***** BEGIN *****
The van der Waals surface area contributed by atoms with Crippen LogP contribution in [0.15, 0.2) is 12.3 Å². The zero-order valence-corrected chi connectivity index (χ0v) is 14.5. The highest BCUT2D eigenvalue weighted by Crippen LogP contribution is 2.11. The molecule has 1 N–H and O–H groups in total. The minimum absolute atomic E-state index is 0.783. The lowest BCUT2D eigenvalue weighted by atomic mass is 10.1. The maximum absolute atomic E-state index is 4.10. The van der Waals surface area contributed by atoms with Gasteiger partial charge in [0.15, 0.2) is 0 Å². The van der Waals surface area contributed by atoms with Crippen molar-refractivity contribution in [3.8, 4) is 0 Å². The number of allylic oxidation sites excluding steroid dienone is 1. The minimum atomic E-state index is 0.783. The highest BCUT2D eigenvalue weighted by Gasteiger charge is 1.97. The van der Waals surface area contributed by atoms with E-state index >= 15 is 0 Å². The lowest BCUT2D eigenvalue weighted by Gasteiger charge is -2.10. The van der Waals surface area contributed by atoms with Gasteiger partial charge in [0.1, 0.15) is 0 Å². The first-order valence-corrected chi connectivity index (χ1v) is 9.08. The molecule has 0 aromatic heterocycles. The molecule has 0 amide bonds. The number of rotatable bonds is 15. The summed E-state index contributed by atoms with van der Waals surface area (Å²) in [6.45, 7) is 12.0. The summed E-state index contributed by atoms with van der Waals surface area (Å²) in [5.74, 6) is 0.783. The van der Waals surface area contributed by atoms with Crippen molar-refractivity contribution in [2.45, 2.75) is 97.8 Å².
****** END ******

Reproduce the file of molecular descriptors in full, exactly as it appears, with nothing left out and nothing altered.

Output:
The van der Waals surface area contributed by atoms with Crippen LogP contribution in [0.15, 0.2) is 12.3 Å². The zero-order valence-corrected chi connectivity index (χ0v) is 14.5. The highest BCUT2D eigenvalue weighted by Crippen LogP contribution is 2.11. The molecule has 1 N–H and O–H groups in total. The minimum absolute atomic E-state index is 0.783. The lowest BCUT2D eigenvalue weighted by atomic mass is 10.1. The maximum absolute atomic E-state index is 4.10. The van der Waals surface area contributed by atoms with Gasteiger partial charge in [0.15, 0.2) is 0 Å². The van der Waals surface area contributed by atoms with Crippen molar-refractivity contribution in [3.8, 4) is 0 Å². The number of allylic oxidation sites excluding steroid dienone is 1. The minimum atomic E-state index is 0.783. The highest BCUT2D eigenvalue weighted by Gasteiger charge is 1.97. The van der Waals surface area contributed by atoms with E-state index >= 15 is 0 Å². The lowest BCUT2D eigenvalue weighted by Gasteiger charge is -2.10. The van der Waals surface area contributed by atoms with Gasteiger partial charge in [0.1, 0.15) is 0 Å². The first-order valence-corrected chi connectivity index (χ1v) is 9.08. The molecule has 0 aromatic heterocycles. The molecule has 0 amide bonds. The number of rotatable bonds is 15. The summed E-state index contributed by atoms with van der Waals surface area (Å²) in [6.45, 7) is 12.0. The summed E-state index contributed by atoms with van der Waals surface area (Å²) in [5.74, 6) is 0.783. The van der Waals surface area contributed by atoms with Crippen molar-refractivity contribution in [2.45, 2.75) is 97.8 Å².